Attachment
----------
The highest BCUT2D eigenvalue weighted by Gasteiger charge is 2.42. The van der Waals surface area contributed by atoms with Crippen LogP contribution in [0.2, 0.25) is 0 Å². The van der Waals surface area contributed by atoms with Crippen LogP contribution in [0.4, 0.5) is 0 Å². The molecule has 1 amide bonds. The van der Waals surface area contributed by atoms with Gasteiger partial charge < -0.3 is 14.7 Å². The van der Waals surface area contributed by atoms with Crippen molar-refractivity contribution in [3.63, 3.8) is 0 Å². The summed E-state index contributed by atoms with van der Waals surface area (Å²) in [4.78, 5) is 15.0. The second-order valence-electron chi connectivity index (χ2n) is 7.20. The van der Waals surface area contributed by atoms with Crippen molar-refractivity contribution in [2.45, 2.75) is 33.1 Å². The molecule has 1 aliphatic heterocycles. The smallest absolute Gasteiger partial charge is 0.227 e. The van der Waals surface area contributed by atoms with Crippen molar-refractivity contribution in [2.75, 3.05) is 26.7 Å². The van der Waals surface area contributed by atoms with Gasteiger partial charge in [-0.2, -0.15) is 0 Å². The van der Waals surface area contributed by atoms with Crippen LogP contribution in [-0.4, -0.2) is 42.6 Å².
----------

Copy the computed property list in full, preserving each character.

The highest BCUT2D eigenvalue weighted by Gasteiger charge is 2.42. The van der Waals surface area contributed by atoms with Crippen LogP contribution in [0.2, 0.25) is 0 Å². The van der Waals surface area contributed by atoms with Crippen LogP contribution in [0.4, 0.5) is 0 Å². The molecule has 1 amide bonds. The van der Waals surface area contributed by atoms with Gasteiger partial charge < -0.3 is 14.7 Å². The van der Waals surface area contributed by atoms with Crippen molar-refractivity contribution in [3.63, 3.8) is 0 Å². The summed E-state index contributed by atoms with van der Waals surface area (Å²) in [4.78, 5) is 15.0. The second-order valence-electron chi connectivity index (χ2n) is 7.20. The van der Waals surface area contributed by atoms with Crippen molar-refractivity contribution in [2.45, 2.75) is 33.1 Å². The molecule has 1 aliphatic heterocycles. The smallest absolute Gasteiger partial charge is 0.227 e. The van der Waals surface area contributed by atoms with Crippen molar-refractivity contribution in [2.75, 3.05) is 26.7 Å². The van der Waals surface area contributed by atoms with Gasteiger partial charge in [-0.2, -0.15) is 0 Å². The van der Waals surface area contributed by atoms with Crippen LogP contribution in [-0.4, -0.2) is 42.6 Å².